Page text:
March 24, 2014
Growing up, I looked forward to having children who would share my love of reading. I pictured myself reading Little Women to three rapt little girls, perhaps wearing smocked dresses in contrasting shades of pink and green.
But as most new parents learn, our offspring make monkeys of us and our rose-colored expectations. I had one boy. No pink smocked dresses would ever beckon, but I looked forward to reading adventures with the kid. I loved reading to Jeff the preschooler and buying classic books for him. At 4, I was thrilled when he began sounding out words in Dr. Seuss’s Hop on Pop. I rejoiced that I had a reader.
But as he started riding bikes and playing sports with the neighborhood kids, I noticed that the physical life was taking over. One rainy day during summer vacation, I remember asking the 8-year-old why he wasn’t reading a book. Jeff looked up at me innocently with his big dark eyes and explained it. “Mom, when you read, nothing moves.”
I still enjoyed reading to him at bedtime and usually picked out books that I’d loved at the same age. I got about halfway through Little Men, Louisa May Alcott’s sequel to Little Women, before he began to rebel. He found the saga of life at a boys’ school far too old-fashioned. Not much moved.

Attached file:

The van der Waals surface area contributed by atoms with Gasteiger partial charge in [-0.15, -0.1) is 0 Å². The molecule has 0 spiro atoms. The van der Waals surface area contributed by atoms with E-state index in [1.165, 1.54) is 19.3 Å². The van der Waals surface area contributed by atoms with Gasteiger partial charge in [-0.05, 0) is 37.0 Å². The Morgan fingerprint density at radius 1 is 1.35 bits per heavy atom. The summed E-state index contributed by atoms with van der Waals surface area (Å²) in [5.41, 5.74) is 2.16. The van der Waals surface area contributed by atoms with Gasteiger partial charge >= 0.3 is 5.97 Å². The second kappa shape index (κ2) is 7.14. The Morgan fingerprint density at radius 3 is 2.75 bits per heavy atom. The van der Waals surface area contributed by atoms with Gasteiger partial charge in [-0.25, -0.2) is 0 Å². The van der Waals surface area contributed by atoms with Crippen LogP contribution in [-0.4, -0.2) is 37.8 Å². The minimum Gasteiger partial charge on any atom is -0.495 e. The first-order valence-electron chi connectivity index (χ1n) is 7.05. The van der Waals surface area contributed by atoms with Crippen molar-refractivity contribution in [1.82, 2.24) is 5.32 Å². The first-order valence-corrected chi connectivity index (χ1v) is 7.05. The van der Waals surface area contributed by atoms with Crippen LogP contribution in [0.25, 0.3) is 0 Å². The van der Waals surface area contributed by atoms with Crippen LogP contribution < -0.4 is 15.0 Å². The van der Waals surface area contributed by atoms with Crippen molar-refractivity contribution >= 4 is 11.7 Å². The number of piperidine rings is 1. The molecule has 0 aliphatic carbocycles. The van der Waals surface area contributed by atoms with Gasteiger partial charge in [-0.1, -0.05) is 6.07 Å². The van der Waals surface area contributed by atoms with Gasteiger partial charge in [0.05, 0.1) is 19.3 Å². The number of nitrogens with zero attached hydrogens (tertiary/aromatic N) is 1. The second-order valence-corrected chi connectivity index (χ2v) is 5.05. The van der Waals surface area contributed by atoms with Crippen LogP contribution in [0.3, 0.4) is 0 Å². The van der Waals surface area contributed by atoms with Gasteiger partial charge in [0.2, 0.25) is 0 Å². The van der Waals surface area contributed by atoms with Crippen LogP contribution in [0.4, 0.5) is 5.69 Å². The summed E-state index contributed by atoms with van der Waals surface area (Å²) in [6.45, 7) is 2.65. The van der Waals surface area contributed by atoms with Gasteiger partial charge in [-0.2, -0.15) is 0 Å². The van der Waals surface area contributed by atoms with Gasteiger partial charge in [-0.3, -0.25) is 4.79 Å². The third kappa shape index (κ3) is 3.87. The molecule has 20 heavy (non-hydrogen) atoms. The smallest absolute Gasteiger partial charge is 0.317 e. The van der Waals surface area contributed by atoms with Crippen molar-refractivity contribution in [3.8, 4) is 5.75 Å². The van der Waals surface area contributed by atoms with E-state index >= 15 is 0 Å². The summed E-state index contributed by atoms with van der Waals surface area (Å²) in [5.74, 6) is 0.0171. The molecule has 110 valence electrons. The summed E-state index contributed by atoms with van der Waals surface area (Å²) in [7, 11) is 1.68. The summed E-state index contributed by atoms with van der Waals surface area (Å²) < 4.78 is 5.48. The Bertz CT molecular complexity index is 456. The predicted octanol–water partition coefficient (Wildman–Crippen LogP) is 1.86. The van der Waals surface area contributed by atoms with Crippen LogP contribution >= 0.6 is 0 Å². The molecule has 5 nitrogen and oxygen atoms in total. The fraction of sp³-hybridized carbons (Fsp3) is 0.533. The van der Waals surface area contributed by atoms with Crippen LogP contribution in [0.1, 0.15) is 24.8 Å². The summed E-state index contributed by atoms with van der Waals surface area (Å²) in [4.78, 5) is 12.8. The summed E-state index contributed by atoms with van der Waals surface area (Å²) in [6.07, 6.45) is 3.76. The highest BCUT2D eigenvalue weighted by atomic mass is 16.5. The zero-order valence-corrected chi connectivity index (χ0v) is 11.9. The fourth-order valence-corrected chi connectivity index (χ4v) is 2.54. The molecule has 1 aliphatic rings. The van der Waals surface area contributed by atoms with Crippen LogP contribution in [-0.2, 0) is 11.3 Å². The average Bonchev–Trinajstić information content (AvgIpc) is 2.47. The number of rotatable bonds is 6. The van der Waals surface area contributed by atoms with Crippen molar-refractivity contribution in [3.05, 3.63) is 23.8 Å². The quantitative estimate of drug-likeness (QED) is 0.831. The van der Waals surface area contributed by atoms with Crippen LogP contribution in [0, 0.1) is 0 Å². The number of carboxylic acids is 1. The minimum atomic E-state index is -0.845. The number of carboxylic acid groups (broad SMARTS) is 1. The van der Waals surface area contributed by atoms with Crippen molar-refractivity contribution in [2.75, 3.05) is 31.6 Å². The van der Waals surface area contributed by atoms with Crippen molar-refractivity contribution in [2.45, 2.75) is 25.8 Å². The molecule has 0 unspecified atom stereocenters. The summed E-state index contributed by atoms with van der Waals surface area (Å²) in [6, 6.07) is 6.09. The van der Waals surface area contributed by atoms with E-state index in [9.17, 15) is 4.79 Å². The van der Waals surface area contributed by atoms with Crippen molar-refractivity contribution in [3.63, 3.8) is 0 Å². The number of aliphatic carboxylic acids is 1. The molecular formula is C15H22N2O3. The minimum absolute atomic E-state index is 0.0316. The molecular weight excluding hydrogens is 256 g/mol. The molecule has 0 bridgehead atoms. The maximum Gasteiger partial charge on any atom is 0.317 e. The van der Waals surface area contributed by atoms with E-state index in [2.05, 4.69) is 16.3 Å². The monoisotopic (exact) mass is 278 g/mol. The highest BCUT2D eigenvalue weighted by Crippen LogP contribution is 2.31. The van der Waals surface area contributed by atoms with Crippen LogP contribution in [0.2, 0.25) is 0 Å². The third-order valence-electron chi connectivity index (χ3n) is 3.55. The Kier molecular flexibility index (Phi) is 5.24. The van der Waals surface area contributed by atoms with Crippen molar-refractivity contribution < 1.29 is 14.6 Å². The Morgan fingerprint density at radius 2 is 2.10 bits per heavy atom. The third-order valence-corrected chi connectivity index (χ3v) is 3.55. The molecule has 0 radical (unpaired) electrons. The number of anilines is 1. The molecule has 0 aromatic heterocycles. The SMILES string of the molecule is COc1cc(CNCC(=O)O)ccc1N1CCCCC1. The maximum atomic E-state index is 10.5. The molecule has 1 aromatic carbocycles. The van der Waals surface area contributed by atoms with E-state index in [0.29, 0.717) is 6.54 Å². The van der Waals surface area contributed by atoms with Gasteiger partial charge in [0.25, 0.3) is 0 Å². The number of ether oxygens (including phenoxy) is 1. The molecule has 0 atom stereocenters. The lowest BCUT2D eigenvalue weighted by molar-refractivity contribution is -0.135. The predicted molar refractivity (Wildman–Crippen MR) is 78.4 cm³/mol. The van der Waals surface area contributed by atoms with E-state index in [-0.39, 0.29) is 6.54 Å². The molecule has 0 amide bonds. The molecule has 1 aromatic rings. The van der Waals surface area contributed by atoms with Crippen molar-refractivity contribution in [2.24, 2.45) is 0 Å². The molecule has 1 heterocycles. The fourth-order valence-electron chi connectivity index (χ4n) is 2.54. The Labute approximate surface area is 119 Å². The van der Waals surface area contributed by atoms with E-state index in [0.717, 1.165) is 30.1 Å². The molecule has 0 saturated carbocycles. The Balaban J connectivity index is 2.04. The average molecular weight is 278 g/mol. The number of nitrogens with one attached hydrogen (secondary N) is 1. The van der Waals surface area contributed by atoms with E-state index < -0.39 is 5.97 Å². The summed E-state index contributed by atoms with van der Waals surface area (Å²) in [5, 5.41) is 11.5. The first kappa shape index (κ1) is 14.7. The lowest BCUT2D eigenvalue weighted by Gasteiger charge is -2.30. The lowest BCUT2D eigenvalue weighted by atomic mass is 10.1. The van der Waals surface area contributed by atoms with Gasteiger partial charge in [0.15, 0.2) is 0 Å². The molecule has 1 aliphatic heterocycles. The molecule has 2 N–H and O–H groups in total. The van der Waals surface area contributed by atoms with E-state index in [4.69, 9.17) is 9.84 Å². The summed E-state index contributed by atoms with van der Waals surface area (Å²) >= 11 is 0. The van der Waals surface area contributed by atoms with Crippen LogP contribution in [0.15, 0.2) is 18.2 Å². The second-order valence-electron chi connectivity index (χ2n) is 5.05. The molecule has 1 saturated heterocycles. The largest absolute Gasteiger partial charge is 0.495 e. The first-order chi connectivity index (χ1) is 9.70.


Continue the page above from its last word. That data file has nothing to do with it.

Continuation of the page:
I still tried. When I was 14, I had loved the rebellious spirit of The Catcher in the Rye, so I recommended it to my own teenager. He was unimpressed. But about the same time, something wonderful happened. An older cousin mailed him a bunch of paperback science fiction novels, including Orson Scott Card’s Ender’s Game. Jeff was hooked and started doing with science fiction what I’d done all my life – reading himself to sleep with a good book. I’d gotten the genre wrong, but he found his way to the books that spoke to him. Now he’s a scientist – a microbiologist – and still reading.